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Why we want to restore the vote to everyone in the District

Voting is the most fundamental right of our democracy. Yet

more than 5 million American citizens are not allowed to vote in our elections because they have felony convictions. Forty-eight states and the District of Columbia carved these citizens out of our democracy when they passed laws stripping them of their right to vote.

Disenfranchisement laws, passed mostly during the Jim Crow era, draw an undemocratic connection between an appropriate punishment for a crime and the most basic right of democracy. When residents are convicted of a felony, they do not lose their citizenship or most of their rights as citizens, including the right to counsel and freedom of speech. Why, then, have we taken away their right to vote?

As an at-large member of the D.C. Council, I recently introduced the Restore the Vote Amendment Act of 2019, which would reestablish voting rights for incarcerated residents with felony convictions. Each of my colleagues on the Council joined me in introducing this bill, and the District’s attorney general also supports it. This bill would make the District the first jurisdiction in the nation to re-enfranchise all of its incarcerated residents.

Since 1997, more than 20 states have eased some of their felony disenfranchisement restrictions. As a result, more than 1 million people have regained their voting rights. Most recently, Florida voters passed the historic Amendment 4, a ballot measure that gave an estimated 1.4 million previously incarcerated Floridians the right to vote. Unfortunately, Gov. Ron DeSantis (R) has acted to dilute the voters’ wishes by signing a law to prevent previously incarcerated people from voting until they have paid all fines, fees and restitution. This is nothing short of a poll tax, providing those with financial means the right to vote while the poor remain barred from the ballot box. This is a terrible step backward, but still less egregious than taking away incarcerated citizens’ right to vote in the first place.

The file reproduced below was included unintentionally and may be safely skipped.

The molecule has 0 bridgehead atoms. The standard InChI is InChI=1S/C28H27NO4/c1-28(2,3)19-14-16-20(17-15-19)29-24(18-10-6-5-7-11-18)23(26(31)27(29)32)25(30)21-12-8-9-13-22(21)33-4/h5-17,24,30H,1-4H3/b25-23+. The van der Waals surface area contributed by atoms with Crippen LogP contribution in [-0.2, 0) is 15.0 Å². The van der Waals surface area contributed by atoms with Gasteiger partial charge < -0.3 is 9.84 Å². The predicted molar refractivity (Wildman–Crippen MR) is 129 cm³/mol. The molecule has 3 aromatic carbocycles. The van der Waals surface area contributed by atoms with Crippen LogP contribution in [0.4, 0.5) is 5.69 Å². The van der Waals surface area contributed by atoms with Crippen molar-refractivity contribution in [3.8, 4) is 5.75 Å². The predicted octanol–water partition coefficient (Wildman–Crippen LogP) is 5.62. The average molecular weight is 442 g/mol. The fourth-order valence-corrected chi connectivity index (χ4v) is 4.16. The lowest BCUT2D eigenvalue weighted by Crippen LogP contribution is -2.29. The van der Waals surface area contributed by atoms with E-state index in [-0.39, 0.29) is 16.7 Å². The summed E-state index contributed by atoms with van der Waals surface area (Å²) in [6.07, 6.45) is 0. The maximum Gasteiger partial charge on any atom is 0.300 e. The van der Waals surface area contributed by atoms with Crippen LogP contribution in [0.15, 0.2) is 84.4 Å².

In a democracy, our vote is our most powerful tool to express our feelings on public policies and to ensure responsiveness from our elected officials. Residents in the criminal justice system are impacted by our laws and need some level of government services, just like everyone else. Yet, they are voiceless, an experience familiar to all of us in the District who pay federal taxes but have no voting representation in Congress.

We have all heard arguments against ending disenfranchisement, often rooted in understandable anger about the impact that crime has on our communities. Continuing to strip our residents of their right to vote does not make our neighborhoods safer. In fact, it makes us less safe because there is no accountability for elected officials, and a criminal justice system that remains largely silent on overuse of solitary confinement, violence in prisons and many other aspects of incarceration that almost ensure that our residents return home worse, not better.

This is personal for many of us in the District as we have a higher incarceration rate than any state in the country. The impact of disenfranchisement leaves our incarcerated residents disconnected from society, further alienating them from the community to which they will eventually return and jeopardizing the success of their reentry. Throughout the history of American democracy, we have continued to expand the franchise of voters, except for incarcerated citizens whose votes we have taken, and we are no better for it.

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